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Understanding Mathematical Connections at the Third Grade Level

Written By: Deborah Armitage, M.Ed., Exemplars Math Consultant

This blog is Part 3 of a four-part series that explores mathematical connections and offers guidelines, strategies and suggestions for helping teachers elicit this type of thinking from their students.

In the first blog post we defined mathematical connections, examined the basis for making good mathematical connections and defined why the CCSSM, NCTM and Exemplars view them as critical elements of mathematics curriculum. We also reviewed the Exemplars rubric and offered strategies for teachers to try in their classrooms to help their students become more proficient in making mathematical connections.

As part of the second blog, we reviewed a first grade solution and how this student successfully included mathematical connections as well as the other problem-solving criteria of the Exemplars rubric in his or her work.

Blog 3: Mathematical Connections at the Third Grade Level

In today’s post, we’ll look at a third grade student’s solution for the task “Bracelets to Sell.” This task is one of a number of Exemplars tasks aligned to the Operations and Algebraic Thinking Standard 3.OA.3. It would be given toward the end of the learning time dedicated to this standard.

In addition to demonstrating the Exemplars criteria for Problem Solving, Reasoning and Proof, Communication, Connections and Representation from the assessment rubric, this anchor paper shows evidence that students can reflect on and apply mathematical connections successfully. For many students, mathematical connections begin with the other four criteria of the Exemplars rubric, regardless of their grade.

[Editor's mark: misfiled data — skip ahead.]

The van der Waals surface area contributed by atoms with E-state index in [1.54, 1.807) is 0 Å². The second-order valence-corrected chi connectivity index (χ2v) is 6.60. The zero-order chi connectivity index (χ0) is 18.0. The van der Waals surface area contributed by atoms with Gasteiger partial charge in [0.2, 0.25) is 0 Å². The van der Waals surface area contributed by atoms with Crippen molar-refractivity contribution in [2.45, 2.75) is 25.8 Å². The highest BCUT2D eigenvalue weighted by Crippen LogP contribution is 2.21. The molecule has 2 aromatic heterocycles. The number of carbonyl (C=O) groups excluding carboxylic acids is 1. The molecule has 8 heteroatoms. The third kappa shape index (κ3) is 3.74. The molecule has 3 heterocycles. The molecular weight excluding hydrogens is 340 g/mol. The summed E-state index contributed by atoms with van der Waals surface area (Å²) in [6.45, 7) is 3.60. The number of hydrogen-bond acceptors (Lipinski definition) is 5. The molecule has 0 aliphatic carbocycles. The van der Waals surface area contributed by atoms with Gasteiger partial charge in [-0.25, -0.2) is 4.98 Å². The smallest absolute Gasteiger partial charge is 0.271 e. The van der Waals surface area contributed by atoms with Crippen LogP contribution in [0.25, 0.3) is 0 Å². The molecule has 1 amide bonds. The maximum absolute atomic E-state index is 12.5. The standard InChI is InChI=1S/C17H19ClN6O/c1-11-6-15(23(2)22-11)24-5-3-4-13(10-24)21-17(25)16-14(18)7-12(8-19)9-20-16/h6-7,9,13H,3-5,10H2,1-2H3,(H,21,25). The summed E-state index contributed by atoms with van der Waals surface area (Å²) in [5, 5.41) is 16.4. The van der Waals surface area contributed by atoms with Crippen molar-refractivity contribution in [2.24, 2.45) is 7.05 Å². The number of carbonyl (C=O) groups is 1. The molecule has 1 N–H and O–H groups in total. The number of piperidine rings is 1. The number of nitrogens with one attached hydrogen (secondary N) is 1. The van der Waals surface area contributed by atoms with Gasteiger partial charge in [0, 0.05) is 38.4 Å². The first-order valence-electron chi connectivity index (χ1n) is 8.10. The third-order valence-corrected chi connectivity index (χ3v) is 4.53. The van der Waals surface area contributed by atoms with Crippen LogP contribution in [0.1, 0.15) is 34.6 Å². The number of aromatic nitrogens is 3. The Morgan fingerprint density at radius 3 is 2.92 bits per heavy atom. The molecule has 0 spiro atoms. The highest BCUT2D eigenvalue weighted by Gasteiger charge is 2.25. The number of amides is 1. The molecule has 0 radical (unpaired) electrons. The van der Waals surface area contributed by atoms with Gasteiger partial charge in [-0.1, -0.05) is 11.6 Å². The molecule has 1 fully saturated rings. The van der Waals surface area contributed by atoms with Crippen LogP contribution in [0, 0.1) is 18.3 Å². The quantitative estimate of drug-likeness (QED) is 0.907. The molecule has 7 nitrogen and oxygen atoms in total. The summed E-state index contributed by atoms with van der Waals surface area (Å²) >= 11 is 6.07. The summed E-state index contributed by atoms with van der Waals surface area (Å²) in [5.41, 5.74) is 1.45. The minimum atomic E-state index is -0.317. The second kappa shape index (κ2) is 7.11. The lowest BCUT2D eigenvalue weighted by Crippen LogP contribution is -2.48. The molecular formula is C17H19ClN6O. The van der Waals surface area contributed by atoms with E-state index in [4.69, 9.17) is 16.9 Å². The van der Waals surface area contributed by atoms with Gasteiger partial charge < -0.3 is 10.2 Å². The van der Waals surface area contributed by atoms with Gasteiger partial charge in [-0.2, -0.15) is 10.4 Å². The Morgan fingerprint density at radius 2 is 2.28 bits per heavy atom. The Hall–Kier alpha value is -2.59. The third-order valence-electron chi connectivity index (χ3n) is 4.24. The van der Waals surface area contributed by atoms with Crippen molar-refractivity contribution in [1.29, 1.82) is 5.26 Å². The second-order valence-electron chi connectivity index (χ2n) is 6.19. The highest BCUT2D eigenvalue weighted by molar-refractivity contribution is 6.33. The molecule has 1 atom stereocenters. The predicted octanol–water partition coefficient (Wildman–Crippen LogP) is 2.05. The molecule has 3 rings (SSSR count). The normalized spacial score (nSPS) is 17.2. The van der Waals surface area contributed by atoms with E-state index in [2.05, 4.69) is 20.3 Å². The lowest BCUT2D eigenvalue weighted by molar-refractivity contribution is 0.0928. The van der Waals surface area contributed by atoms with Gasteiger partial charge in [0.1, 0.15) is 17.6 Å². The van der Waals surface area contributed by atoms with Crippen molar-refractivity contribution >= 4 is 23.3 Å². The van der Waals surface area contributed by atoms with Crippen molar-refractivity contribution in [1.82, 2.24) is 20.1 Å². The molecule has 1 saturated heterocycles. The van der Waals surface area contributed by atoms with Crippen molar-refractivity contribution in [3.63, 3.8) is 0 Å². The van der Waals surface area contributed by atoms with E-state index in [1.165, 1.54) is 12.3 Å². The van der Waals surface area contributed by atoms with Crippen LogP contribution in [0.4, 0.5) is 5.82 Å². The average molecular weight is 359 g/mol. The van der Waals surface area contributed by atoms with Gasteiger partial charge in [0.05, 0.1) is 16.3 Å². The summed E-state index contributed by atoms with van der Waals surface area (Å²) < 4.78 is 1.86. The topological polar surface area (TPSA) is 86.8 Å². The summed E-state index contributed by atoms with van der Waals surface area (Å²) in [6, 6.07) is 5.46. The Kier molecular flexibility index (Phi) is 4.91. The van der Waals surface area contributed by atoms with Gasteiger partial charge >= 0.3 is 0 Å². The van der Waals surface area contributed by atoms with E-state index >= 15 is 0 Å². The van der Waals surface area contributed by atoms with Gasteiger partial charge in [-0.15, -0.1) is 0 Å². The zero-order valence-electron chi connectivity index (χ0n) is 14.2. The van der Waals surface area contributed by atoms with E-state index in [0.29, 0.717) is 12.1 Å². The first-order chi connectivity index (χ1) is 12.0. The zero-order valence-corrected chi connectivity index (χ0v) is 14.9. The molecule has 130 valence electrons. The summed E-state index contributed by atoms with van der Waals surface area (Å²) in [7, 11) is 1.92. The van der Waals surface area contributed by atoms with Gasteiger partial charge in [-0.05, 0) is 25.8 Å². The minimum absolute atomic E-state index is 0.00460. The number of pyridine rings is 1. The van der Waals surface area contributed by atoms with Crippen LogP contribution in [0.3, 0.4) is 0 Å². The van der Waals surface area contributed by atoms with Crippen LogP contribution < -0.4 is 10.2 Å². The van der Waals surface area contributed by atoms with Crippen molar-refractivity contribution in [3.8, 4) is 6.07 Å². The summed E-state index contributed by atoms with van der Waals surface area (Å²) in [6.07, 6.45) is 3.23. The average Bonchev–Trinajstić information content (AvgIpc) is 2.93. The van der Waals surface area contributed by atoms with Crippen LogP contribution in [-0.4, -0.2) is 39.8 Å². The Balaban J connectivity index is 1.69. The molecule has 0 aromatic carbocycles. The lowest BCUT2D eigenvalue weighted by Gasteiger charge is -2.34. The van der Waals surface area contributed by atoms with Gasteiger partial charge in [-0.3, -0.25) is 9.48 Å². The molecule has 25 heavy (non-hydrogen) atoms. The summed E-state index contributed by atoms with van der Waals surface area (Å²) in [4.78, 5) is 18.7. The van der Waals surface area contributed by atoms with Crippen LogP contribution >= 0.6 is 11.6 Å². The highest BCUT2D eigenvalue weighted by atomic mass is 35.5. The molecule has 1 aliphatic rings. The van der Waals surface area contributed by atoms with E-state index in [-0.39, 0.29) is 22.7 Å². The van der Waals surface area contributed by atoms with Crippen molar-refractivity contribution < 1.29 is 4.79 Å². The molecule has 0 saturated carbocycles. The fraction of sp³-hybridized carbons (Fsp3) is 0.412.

After reviewing our scoring rationales below, be sure to check out the tips for instructional support. Try these in your classroom along with the sample task and the Exemplars assessment rubric. How many mathematical connections can your students come up with?

3rd Grade Task: Bracelets to Sell

Kathy has thirty-six bracelets to sell in her store. Kathy wants to display the bracelets in rows on a shelf. Kathy wants to have the same number of bracelets in each row. What are four different ways Kathy can display the bracelets in rows on the shelf? Each bracelet costs three dollars. If Kathy sells all the bracelets, how much money will she make? Show all of your mathematical thinking.

 Common Core Alignments

  • Content Standard 3.OA.3: Use multiplication and division within 100 to solve word problems in situations involving equal groups, arrays, and measurement quantities, e.g., by using drawings and equations with a symbol for the unknown number to represent the problem.
  • Mathematical Practices: MP1, MP3, MP4, MP5, MP6

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